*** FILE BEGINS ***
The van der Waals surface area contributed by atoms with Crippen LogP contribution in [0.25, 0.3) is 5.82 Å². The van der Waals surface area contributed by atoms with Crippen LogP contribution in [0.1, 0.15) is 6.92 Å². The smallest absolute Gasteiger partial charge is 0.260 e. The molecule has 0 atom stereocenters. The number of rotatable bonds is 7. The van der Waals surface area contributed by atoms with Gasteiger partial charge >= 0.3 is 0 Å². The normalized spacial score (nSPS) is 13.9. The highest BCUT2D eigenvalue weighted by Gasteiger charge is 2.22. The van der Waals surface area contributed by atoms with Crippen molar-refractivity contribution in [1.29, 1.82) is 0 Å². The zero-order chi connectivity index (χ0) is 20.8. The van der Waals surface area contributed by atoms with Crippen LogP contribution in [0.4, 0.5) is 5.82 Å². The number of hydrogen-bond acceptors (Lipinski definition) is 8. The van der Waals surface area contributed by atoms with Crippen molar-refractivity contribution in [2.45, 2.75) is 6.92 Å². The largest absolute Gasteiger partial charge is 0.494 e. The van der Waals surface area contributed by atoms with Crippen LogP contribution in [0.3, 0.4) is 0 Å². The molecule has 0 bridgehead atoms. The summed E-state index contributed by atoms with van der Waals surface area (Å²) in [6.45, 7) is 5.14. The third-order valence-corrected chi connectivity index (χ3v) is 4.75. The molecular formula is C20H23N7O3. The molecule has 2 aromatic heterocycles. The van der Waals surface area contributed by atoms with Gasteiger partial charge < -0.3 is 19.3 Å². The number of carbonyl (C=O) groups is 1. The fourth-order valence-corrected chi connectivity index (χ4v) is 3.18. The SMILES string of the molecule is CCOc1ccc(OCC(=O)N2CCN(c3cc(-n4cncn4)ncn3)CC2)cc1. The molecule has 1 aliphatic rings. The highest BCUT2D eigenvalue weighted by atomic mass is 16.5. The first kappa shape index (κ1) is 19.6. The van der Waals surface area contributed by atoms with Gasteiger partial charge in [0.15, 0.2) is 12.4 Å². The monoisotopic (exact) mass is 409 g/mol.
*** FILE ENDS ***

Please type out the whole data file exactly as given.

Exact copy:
The van der Waals surface area contributed by atoms with Crippen LogP contribution in [0.25, 0.3) is 5.82 Å². The van der Waals surface area contributed by atoms with Crippen LogP contribution in [0.1, 0.15) is 6.92 Å². The smallest absolute Gasteiger partial charge is 0.260 e. The molecule has 0 atom stereocenters. The number of rotatable bonds is 7. The van der Waals surface area contributed by atoms with Gasteiger partial charge >= 0.3 is 0 Å². The normalized spacial score (nSPS) is 13.9. The highest BCUT2D eigenvalue weighted by Gasteiger charge is 2.22. The van der Waals surface area contributed by atoms with Crippen molar-refractivity contribution in [1.29, 1.82) is 0 Å². The zero-order chi connectivity index (χ0) is 20.8. The van der Waals surface area contributed by atoms with Crippen LogP contribution in [0.4, 0.5) is 5.82 Å². The number of hydrogen-bond acceptors (Lipinski definition) is 8. The van der Waals surface area contributed by atoms with Crippen molar-refractivity contribution in [2.45, 2.75) is 6.92 Å². The largest absolute Gasteiger partial charge is 0.494 e. The van der Waals surface area contributed by atoms with Crippen LogP contribution in [0.3, 0.4) is 0 Å². The molecule has 0 bridgehead atoms. The summed E-state index contributed by atoms with van der Waals surface area (Å²) in [6.45, 7) is 5.14. The third-order valence-corrected chi connectivity index (χ3v) is 4.75. The molecular formula is C20H23N7O3. The molecule has 2 aromatic heterocycles. The van der Waals surface area contributed by atoms with Gasteiger partial charge < -0.3 is 19.3 Å². The number of carbonyl (C=O) groups is 1. The fourth-order valence-corrected chi connectivity index (χ4v) is 3.18. The SMILES string of the molecule is CCOc1ccc(OCC(=O)N2CCN(c3cc(-n4cncn4)ncn3)CC2)cc1. The molecule has 1 aliphatic rings. The highest BCUT2D eigenvalue weighted by atomic mass is 16.5. The first kappa shape index (κ1) is 19.6. The van der Waals surface area contributed by atoms with Gasteiger partial charge in [0.15, 0.2) is 12.4 Å². The monoisotopic (exact) mass is 409 g/mol.